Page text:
David Low­ery’s A Ghost Story

Luke Davies on David Low­ery’s A Ghost Story

The Monthly (Australia) - - CONTENTS -

“Is there some­thing there?” asks M (Rooney Mara), who is fol­low­ing her boyfriend, C (Casey Af­fleck), through their house af­ter a sud­den noise has wo­ken them in the mid­dle of the night. In A Ghost Story (in na­tional re­lease), di­rec­tor David Low­ery im­plies that there is al­ways some­thing, ev­ery­where. Spa­ces leave traces – of their own his­tory, at the very least – and time it­self is the most haunt­ing force of all. Low­ery, who last year made Pete’s Dragon, a $65 mil­lion ex­trav­a­ganza, shot this tiny, ele­giac mood poem in 26 days in a run-down, pegged-for-de­mo­li­tion house in Texas. He has cre­ated a ghost story that is not in any way a hor­ror story. It is at times as pre­pos­ter­ous as it is be­guil­ing.

M and C live to­gether. He ap­pears to be a com­poser; it’s not clear what she does, other than mope a lit­tle. But they’re in love. They’re com­fort­able with each other. Low­ery is com­fort­able let­ting us know this, via, for ex­am­ple, a sin­gle take of M and C in bed, do­ing noth­ing but nuz­zling, that goes on for a good long while.

There’s a fu­ture stretch­ing be­fore them, and a past that has clearly been in­hab­ited for some time. Then, one day, C dies in a car crash right out­side their home. (We see only the gen­tly smoul­der­ing af­ter­math.) When M gazes down on C’s body in the morgue, you sense she’s al­ready bury­ing her loss, and tight­en­ing the screws on her re­pres­sion. Mara has shown her­self to be adept at im­bu­ing “bot­tled up” with a shim­mer­ing, sim­mer­ing pathos and con­tained­ness, in films such as Todd Haynes’ Carol (2015) and Bene­dict An­drews’ Una (2016).

But then, when M has left the room, C sits up abruptly, un­der the morgue shroud. This sim­ple cos­tume – a white sheet, with holes for eyes – is what Af­fleck will wear for the rest of the film. In pub­lic­ity ma­te­rial, the film­mak­ers stress that it is Af­fleck un­der the sheet, and that his gait and pos­ture are very uniquely his own, and help make the film what it is. It’s hard to imag­ine that’s re­ally the case, but good for Casey if it is – and bless these method ac­tors. The con­ceit we must ac­cept if we are to en­joy what fol­lows is that C’s pres­ence in time and place is real, even if his ghost shroud is a kind of metaphor. For all its ab­sur­dity, the trope works.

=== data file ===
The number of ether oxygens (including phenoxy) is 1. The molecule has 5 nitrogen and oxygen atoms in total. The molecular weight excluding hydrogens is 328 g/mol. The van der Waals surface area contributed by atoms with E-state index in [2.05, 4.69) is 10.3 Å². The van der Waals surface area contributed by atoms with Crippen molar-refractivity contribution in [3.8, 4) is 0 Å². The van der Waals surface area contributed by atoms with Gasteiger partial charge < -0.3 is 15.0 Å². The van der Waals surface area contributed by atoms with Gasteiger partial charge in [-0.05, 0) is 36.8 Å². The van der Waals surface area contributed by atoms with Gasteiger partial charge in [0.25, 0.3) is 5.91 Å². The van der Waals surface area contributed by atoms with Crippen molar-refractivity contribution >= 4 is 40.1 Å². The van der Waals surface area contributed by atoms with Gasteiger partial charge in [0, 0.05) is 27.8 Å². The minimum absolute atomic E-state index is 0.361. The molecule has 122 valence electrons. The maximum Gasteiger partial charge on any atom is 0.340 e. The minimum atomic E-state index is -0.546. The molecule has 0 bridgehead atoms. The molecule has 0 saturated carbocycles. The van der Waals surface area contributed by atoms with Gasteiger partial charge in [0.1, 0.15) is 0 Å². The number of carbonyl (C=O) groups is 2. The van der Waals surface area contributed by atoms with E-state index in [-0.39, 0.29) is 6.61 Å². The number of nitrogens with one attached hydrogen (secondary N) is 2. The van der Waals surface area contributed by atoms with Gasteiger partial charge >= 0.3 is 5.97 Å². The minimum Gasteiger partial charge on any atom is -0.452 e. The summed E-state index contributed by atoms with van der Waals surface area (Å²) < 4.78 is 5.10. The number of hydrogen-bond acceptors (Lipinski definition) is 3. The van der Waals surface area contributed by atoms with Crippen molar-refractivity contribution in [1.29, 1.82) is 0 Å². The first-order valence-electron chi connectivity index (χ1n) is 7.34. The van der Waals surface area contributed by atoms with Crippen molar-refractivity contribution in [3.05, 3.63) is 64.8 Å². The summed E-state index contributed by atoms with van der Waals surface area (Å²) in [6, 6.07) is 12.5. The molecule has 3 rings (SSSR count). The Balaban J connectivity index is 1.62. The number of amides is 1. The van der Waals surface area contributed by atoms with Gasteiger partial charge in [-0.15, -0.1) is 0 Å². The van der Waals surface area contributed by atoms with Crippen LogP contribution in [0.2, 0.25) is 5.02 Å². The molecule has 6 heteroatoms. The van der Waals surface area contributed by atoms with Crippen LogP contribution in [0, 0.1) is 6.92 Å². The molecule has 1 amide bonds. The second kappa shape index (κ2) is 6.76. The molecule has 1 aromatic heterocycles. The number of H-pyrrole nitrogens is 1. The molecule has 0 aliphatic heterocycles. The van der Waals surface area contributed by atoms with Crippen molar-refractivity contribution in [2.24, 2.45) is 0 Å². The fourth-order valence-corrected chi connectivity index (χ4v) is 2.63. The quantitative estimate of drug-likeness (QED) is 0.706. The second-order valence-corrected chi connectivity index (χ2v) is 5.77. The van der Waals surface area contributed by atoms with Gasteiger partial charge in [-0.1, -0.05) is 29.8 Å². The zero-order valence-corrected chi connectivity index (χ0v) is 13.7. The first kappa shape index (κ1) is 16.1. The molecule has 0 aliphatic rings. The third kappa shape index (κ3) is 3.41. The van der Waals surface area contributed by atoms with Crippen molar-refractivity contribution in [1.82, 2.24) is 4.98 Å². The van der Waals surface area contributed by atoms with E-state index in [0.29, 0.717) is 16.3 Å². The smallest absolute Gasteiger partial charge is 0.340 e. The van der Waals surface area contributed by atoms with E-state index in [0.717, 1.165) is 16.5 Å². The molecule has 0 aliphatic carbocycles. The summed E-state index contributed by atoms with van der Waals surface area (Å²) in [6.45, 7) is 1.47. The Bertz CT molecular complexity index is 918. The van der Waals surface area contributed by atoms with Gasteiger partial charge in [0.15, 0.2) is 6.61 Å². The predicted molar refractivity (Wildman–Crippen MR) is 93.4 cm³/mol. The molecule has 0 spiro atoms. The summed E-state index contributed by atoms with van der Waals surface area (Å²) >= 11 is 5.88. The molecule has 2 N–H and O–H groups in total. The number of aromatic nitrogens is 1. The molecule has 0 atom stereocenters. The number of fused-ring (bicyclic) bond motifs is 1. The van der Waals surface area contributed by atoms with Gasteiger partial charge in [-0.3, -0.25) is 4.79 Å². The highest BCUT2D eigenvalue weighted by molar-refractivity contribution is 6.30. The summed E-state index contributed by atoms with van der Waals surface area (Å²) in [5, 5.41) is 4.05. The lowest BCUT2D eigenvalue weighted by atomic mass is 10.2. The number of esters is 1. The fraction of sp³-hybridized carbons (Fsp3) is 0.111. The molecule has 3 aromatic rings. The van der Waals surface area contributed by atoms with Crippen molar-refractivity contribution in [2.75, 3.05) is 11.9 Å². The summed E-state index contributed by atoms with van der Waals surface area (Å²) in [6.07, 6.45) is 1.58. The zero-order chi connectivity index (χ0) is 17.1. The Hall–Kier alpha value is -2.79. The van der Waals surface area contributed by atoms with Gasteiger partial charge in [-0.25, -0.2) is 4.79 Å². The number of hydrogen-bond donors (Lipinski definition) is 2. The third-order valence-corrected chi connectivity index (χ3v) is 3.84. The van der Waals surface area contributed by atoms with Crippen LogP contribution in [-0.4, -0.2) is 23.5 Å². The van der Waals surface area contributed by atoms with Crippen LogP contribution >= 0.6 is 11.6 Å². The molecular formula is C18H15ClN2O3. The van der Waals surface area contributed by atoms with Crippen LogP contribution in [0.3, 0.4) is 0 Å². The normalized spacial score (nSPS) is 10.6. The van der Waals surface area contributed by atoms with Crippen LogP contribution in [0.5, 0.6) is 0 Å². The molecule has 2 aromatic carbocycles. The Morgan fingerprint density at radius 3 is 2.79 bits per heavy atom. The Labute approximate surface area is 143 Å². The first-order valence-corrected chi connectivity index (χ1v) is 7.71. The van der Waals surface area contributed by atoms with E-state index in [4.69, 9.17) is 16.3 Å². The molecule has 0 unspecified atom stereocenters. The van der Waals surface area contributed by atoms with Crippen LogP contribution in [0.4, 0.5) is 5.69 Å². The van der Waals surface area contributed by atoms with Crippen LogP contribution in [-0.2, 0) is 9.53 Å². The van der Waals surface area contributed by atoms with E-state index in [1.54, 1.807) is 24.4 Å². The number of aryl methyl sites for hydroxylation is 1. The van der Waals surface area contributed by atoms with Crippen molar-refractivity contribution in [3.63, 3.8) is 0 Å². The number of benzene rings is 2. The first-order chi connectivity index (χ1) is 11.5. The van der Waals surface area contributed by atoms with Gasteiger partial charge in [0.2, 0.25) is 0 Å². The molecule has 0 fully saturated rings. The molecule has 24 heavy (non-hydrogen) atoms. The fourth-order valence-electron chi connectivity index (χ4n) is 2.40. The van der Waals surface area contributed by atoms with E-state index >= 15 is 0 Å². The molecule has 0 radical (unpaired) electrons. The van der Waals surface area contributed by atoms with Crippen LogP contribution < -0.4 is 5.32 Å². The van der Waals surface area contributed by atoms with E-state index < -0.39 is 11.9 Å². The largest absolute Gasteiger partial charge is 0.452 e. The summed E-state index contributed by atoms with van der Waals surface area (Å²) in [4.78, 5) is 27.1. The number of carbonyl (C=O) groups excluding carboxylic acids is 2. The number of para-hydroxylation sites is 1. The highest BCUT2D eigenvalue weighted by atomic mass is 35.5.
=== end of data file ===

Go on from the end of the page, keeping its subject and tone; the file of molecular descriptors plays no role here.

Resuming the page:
In in­ter­views, Low­ery has ac­knowl­edged that the whitesheeted ghost is “an in­her­ently goofy im­age”. “I love the clas­sic iconog­ra­phy of the bed-sheet ghost. You can show this sym­bol to any­one around the world and they know in­stantly what it rep­re­sents.” In the hos­pi­tal, in those first dis­ori­en­tated mo­ments of C’s after­life, a door opens be­fore him – or rather, a rec­tan­gle of pure white­ness opens up and ex­pands on the screen. C stands look­ing at it. He does not step into it. It closes. Did he just make a choice? To hang around for a while? Do ghosts have agency like that?

It’s this “hang­ing around” that is the the­matic lo­cus of Low­ery’s in­ves­ti­ga­tion: what is du­ra­tion, and what is pres­ence, and what does it mean to haunt and be haunted? Af­ter leav­ing the morgue, C paces steadily across open fields, the folds of his sheet drag­ging, some­how touch­ingly, in the mud. Fi­nally he ar­rives back home, where M is now alone. C ob­serves her in her still­ness and her grief. Hence­forth, she will be sep­a­rated for­ever from his own long pas­sage of mute­ness and be­wil­der­ment.

This is, you will not be sur­prised to learn, an ex­tremely quiet film; if you don’t want to dis­turb your fel­low cin­ema­go­ers, then per­haps forgo pop­corn at this one. M’s form of sor­row at the sud­den loss of her lover is a kind of per­fect blank­ness that looks, on the sur­face, al­most Zen-like. Low­ery’s un­der­stated, me­thod­i­cal pars­ing of this goes as fol­lows: First, in cer­tain cam­era an­gles, we’ll see M alone in the house, in her frozen grief. (In one scene she eats a pie that a friend left for her on the kitchen ta­ble, one la­bo­ri­ous mouth­ful af­ter the other un­til most of it is gone. It feels over­baked, ex­cuse the pun.) Then Low­ery changes the an­gle and the frame: now C is there, in the back or to the side, stand­ing some­what in­nocu­ously.